Ponte Vedra Emerges as a Political Power

Article excerpt

********** CORRECTION (9/4/98)

A graphic on Page A-1 yesterday about the St. Johns County

Commission race should have stated the figures applied only to

votes cast in the District 2 race.

**********

The Ponte Vedra area came into its own Tuesday as a countywide

political power, and two St. Johns County commissioners felt its

force.

County Commission Chairman Moses A. Floyd was tossed from

office in his primary race. Two challengers, John Reardon and

Ron Sanchez, were chosen to vie for Floyd's seat in an Oct. 1

runoff election.

It was the first election under a new system. From now on,

candidates are elected by voters countywide -- not just by the

voters living in their district.

"Ponte Vedra actually decided the outcome of this race," Floyd

said yesterday. Floyd won only 20 percent of the Ponte Vedra

area vote, while challenger Sanchez had the strongest showing

there at 37 percent.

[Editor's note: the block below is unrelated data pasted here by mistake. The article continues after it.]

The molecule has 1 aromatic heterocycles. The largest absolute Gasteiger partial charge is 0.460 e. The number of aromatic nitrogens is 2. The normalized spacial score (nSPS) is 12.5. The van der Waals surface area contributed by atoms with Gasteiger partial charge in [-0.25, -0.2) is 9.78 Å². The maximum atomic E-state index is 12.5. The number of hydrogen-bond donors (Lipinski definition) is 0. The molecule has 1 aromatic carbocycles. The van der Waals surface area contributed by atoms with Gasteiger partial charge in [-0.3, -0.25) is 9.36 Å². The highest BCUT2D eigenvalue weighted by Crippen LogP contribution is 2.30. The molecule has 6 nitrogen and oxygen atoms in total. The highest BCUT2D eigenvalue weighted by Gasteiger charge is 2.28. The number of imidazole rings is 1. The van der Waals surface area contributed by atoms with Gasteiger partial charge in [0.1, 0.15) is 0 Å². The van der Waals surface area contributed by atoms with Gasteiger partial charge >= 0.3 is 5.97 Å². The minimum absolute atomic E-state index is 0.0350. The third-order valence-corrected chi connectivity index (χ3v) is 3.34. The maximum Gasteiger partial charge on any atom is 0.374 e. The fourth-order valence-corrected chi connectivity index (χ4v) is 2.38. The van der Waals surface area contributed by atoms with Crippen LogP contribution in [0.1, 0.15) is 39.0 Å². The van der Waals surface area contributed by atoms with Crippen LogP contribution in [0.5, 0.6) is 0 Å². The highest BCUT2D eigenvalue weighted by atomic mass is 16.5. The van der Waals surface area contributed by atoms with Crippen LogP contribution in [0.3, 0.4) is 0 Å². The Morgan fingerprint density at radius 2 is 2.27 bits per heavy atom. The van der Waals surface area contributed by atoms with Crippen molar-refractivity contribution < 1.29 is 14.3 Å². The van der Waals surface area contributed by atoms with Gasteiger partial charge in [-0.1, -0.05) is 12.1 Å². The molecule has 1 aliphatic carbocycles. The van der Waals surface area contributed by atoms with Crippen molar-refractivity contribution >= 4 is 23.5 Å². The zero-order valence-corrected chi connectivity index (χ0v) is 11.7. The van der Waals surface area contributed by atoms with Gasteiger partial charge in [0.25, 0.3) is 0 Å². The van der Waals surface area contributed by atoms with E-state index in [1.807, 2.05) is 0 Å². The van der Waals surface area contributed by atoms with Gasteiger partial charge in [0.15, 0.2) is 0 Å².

The other incumbent in Tuesday's primary, Commissioner David

Bruner of St. Augustine, trailed Ponte Vedra Beach resident Mary

Kohnke in the race for the District 4 seat, which includes Ponte

Vedra.

The primary results could signal a long-range shift in power in

St. Johns County, as the northern part of the county develops

faster -- and its generally affluent residents turn out to vote

in higher numbers -- than the traditional political power base

around St. Augustine.

Floyd said he is concerned about wealthy Ponte Vedra residents

deciding county policies for his constituents -- poorer

Hastings, Lincolnville and Elkton residents -- because people

from the two areas have "nothing close to being in common, other

than being human beings."

In District 4, Bruner has to face the upstart Kohnke in an Oct.

1 runoff. Bruner could not be reached for comment yesterday.

Kohnke and Sanchez both said residents in Ponte Vedra and

countywide are signaling unhappiness with the incumbents'

performance.

A Times-Union analysis showed Bruner led with votes in every

one of the county's five districts except District 4, where he

drew only 16 percent of the vote. Kohnke led in absentee votes.

Kohnke noted she and other challengers have criticized Floyd

and Bruner heavily for receiving a large campaign war chest from

developers, and for what they feel are inadequate growth

management policies.

Candidates also have been speaking out against staff cuts and

the firing of former county administrator Nicholas Meiszer, as

well as the selection of a replacement who was not on a citizen

committee's list of choices. Sanchez was on the committee.

"People don't forget that," Kohnke said of the Meiszer and

staff issues. …